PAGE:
Meteorologists are monitoring a cluster of thunderstorms over the Mediterranean that could form into what some are calling a "medicane" — or Mediterranean hurricane. According to Met Office, the U.K.'s weather service, radar shows the thunderstorms were close to Cyprus, an island nation near Turkey.
Such storms are "incredibly rare this far east in the Mediterranean," according to Met Office, which warned of flash flooding and rough seas.
Medicanes are similar to tropical systems in the Atlantic but are typically weaker, with tropical depression-like winds or low-end hurricane force winds, according to CBS News contributing meteorologist Jeff Berardelli.
Medicanes occur every few years across the Mediterranean basin, but are much more common in the western part of the region, Berardelli said.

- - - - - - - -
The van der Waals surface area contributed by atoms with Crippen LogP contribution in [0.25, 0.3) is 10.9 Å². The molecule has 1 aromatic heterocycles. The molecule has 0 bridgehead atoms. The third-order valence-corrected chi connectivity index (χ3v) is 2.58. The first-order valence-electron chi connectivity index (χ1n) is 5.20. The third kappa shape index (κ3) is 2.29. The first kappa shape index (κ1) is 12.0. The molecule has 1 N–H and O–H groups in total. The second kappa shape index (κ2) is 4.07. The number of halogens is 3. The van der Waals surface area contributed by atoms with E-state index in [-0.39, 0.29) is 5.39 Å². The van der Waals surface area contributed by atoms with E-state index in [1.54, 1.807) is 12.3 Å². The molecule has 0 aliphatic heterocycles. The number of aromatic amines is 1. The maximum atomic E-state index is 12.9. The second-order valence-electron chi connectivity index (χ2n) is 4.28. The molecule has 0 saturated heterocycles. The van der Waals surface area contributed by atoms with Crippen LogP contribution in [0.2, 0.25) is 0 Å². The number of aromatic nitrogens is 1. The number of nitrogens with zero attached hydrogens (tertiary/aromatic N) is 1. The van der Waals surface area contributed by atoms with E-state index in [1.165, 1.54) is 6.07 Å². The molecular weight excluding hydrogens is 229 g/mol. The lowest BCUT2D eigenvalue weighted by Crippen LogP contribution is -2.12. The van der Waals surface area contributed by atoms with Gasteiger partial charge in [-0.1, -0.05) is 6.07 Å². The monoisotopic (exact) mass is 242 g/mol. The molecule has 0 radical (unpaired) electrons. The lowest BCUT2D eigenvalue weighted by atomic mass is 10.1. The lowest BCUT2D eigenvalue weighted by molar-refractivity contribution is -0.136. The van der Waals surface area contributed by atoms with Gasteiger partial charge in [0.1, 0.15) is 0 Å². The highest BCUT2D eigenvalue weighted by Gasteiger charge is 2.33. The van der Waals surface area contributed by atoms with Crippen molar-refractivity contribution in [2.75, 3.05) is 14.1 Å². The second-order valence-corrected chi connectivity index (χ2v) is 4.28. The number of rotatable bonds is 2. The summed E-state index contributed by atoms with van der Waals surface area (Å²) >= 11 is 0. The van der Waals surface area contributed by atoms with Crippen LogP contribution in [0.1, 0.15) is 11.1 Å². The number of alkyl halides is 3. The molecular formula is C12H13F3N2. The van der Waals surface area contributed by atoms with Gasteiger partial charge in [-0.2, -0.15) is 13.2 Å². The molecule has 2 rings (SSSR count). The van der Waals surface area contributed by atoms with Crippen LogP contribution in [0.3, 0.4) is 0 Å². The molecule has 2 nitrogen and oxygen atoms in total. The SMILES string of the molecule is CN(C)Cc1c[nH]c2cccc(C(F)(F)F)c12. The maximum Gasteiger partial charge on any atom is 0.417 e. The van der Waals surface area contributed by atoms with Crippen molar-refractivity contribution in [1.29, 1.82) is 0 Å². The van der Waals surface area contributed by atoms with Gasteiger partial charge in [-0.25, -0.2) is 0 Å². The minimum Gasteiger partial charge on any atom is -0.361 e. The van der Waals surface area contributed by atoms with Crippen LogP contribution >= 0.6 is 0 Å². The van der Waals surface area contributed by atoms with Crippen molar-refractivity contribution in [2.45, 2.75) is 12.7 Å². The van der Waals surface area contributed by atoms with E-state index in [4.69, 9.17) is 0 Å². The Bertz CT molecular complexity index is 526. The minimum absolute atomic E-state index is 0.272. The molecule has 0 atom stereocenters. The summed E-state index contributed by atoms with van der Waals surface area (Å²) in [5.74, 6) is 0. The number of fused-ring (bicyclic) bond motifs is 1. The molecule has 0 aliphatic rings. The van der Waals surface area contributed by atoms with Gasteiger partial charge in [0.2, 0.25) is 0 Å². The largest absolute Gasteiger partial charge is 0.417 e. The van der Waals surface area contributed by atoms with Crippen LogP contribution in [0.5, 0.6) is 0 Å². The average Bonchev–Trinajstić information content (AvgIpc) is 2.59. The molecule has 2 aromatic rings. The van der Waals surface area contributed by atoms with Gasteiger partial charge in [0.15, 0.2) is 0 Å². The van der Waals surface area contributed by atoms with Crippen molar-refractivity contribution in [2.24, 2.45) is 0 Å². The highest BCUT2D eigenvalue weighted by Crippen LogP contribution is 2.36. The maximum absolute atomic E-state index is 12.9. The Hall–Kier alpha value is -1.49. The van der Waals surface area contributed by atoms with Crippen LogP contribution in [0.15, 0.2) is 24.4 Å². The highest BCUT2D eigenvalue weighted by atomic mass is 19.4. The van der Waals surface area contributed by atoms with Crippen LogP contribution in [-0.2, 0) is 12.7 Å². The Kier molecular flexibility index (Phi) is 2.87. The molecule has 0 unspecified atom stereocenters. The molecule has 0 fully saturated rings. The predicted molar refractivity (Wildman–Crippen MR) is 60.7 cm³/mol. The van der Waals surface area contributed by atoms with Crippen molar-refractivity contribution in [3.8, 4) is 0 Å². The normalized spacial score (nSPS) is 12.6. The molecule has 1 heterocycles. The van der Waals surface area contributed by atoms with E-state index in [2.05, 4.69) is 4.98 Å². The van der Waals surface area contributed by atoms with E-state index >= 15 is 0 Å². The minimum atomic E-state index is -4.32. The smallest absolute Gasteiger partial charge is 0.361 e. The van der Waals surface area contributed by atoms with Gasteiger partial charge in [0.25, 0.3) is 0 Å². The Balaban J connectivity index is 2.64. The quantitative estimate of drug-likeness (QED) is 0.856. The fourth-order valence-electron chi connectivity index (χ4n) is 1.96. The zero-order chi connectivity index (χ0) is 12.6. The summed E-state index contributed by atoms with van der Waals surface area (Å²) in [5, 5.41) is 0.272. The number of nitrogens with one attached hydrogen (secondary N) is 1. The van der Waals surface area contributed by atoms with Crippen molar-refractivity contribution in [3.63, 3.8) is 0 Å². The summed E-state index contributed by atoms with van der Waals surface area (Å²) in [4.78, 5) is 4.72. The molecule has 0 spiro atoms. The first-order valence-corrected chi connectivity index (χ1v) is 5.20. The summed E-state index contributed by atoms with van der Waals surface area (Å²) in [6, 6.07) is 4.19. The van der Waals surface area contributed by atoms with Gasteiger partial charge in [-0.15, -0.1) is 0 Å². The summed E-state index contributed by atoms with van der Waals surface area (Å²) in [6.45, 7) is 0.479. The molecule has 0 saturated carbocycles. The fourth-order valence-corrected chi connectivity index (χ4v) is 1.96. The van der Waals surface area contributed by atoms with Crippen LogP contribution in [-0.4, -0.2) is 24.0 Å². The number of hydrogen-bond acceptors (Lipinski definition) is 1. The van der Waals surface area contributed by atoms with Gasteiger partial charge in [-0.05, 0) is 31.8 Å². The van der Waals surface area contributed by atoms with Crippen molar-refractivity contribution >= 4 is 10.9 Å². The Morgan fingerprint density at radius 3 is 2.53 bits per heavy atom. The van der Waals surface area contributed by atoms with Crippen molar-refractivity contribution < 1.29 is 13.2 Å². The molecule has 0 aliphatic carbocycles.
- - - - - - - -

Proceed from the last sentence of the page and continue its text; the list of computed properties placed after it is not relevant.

In 2016, a medicane hit the island of Crete, according to Met Office, and in 2017, a cyclone with tropical storm-like characteristics formed in the Mediterranean and was also called a medicane. That storm soon lost its hurricane-like appearance, but did cause flooding in Greece and parts of southern Europe.
Since the air is drier in the eastern Mediterranean, medicanes are less common there and usually don't cause much wind damage, according to Berardelli. However, these storms can cause flooding, which the land in this region is not used to.
The developing medicane is forecast to make landfall on Saturday, dropping about one to four inches of rain in eastern Egypt and parts of Israel, Berardelli said. That is a lot of rain for the desert, considering the average annual rainfall in Cairo is about an inch. The storm will hit the coast just north of Cairo, and some areas will see a year's worth of rain in a day.
Cairo and other Egyptian cities have already received devastating rainfall this week, with severe flooding causing at least 11 deaths, the Associated Press reported.
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